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By Jeffrey Elapa in Port Moresby

More than 30 people are believed to have been killed in the massive 7.5 magnitude Papua New Guinean earthquake that hit Hela and Southern Highlands Provinces yesterday.

Provincial authorities say more than 300 mainly villagers have been injured and properties destroyed.

Although the communication network into the two provinces has been cut-off, reports through satellite by Hela Provincial Administrator William Bando said there had been unconfirmed reports of more than 30 deaths.

Sketchy reports indicated that more than 13 people have been reportedly killed in the Southern Highlands capital Mendi, while a further 18 people have also been reportedly killed in the most affected areas of Kutubu and Bosave.

The quake, reported widely by the world media, hit in the early hours at a relatively shallow depth of 25 kilometres.

Developers of the multi-million LNG project in Hela and Southern Highlands are preparing to evacuate non-essential staff because of this.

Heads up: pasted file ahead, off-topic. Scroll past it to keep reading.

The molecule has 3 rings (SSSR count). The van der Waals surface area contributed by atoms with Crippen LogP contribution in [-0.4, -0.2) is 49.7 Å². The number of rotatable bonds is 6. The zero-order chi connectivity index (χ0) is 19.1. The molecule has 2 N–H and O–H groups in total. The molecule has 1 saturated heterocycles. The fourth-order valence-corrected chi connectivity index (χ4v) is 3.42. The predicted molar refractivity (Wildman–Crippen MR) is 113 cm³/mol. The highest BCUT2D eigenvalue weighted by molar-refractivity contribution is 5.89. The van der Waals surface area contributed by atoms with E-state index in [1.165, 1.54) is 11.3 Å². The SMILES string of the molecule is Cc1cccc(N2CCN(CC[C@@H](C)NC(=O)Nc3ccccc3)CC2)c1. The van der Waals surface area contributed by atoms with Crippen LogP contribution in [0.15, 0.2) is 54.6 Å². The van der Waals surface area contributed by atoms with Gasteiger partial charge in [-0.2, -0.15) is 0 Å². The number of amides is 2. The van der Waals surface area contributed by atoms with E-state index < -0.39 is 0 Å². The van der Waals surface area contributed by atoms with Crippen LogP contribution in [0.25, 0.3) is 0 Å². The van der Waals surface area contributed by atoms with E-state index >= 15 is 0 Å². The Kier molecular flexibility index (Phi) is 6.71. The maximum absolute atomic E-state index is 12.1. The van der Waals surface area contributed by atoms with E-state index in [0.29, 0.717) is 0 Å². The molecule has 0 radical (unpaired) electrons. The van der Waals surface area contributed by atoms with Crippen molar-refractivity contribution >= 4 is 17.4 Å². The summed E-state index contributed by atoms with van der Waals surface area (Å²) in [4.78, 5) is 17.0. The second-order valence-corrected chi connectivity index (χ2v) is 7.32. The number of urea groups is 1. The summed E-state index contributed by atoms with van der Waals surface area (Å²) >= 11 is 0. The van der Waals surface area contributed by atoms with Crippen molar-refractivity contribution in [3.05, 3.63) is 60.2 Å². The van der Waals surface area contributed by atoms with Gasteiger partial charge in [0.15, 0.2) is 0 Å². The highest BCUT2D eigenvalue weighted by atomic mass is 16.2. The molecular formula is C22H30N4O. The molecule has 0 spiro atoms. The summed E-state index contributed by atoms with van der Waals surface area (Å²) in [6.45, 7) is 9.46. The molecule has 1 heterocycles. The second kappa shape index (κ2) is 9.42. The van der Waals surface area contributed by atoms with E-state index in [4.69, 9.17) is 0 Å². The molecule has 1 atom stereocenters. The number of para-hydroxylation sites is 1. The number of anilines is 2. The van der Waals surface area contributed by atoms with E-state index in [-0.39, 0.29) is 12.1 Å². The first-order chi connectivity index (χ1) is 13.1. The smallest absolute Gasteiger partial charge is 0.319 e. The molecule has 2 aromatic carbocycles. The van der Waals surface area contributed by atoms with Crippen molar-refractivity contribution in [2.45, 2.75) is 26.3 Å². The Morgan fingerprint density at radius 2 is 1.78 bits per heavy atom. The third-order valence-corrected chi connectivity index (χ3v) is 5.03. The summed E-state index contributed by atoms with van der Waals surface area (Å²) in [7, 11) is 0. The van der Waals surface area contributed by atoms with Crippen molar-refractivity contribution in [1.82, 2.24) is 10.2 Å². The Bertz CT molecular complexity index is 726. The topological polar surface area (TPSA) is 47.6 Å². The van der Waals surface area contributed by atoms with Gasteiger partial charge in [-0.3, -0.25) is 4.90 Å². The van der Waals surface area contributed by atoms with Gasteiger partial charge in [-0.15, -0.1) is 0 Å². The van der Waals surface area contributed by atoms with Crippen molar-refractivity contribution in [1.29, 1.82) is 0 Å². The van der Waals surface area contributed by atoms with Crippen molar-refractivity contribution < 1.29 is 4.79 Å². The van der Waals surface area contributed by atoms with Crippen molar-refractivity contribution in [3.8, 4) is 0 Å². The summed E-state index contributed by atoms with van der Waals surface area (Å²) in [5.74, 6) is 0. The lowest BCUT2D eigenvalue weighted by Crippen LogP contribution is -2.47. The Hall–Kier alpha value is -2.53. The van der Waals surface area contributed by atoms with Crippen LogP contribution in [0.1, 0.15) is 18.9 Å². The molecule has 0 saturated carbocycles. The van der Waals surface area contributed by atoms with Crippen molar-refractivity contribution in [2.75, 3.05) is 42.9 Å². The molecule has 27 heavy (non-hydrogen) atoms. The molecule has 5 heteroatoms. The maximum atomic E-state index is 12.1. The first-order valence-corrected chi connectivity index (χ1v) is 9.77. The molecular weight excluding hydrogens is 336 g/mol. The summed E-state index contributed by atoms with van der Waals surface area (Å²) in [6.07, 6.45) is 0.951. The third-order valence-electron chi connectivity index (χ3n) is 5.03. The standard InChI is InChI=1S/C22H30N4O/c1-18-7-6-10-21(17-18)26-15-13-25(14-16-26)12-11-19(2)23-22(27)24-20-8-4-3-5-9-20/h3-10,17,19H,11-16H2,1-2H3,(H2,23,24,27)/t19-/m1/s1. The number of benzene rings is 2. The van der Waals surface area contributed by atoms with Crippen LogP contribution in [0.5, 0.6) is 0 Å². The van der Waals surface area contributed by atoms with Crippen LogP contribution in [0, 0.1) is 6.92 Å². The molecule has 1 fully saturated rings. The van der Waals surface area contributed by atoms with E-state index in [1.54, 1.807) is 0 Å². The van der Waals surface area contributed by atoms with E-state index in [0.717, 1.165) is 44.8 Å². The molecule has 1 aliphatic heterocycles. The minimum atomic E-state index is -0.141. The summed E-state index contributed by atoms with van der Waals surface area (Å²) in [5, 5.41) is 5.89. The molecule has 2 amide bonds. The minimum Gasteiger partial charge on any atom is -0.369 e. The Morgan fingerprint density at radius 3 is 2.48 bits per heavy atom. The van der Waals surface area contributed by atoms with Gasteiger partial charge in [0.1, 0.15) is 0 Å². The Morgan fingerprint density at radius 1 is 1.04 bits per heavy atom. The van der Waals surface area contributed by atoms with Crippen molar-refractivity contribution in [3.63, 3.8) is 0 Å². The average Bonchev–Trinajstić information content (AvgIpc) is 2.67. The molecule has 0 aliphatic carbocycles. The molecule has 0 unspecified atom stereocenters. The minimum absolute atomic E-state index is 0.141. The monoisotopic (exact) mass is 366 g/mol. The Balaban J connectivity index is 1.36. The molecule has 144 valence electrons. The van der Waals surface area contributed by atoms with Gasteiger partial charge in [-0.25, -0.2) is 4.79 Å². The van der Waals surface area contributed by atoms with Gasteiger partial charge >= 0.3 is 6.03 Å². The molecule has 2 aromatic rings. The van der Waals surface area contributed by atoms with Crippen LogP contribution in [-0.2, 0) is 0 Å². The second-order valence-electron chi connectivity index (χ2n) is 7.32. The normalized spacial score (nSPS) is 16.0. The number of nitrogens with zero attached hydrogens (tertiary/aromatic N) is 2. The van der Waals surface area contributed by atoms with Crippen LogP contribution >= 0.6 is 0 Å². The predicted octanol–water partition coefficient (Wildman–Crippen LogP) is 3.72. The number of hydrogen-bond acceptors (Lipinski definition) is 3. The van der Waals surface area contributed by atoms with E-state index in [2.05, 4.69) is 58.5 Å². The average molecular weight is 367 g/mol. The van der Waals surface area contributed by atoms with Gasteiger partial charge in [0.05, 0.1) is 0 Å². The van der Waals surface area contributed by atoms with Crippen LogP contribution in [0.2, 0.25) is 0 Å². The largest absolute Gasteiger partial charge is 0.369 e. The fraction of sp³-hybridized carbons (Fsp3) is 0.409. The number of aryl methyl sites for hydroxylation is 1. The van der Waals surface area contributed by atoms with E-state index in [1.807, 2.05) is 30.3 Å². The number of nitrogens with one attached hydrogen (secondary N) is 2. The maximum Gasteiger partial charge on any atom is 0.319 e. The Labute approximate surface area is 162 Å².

Bando said it was a severe natural disaster which had claimed the lives of many in the two provinces, creating sinkholes and landslides.

Flights cancelled
Electricity supply in the two provinces has been disrupted while flights have also been cancelled.

He said the Komo Airport was believed to have suffered damages to half of the runway.

Bando, who was to fly to Tari from Port Moresby, was also unable to leave because the airport was reportedly closed.

Unconfirmed reports from Mendi said that the earthquake was so powerful that people did not sleep, while there has been reports of landslides, landslips and sinkholes in several places and deaths.

The Department of Mineral Policy and Geohazard Management said the 7.5 magnitude earthquake was centered about 30km south of Tari and 40km northwest of Lake Kutubu, (in Bosave) Southern Highlands Province, at a depth of 25km.

It said that the earthquake occurred as a result of fault movements in the Papuan Fold and Thrust Belt, which runs parallel to the axial mountain range of PNG.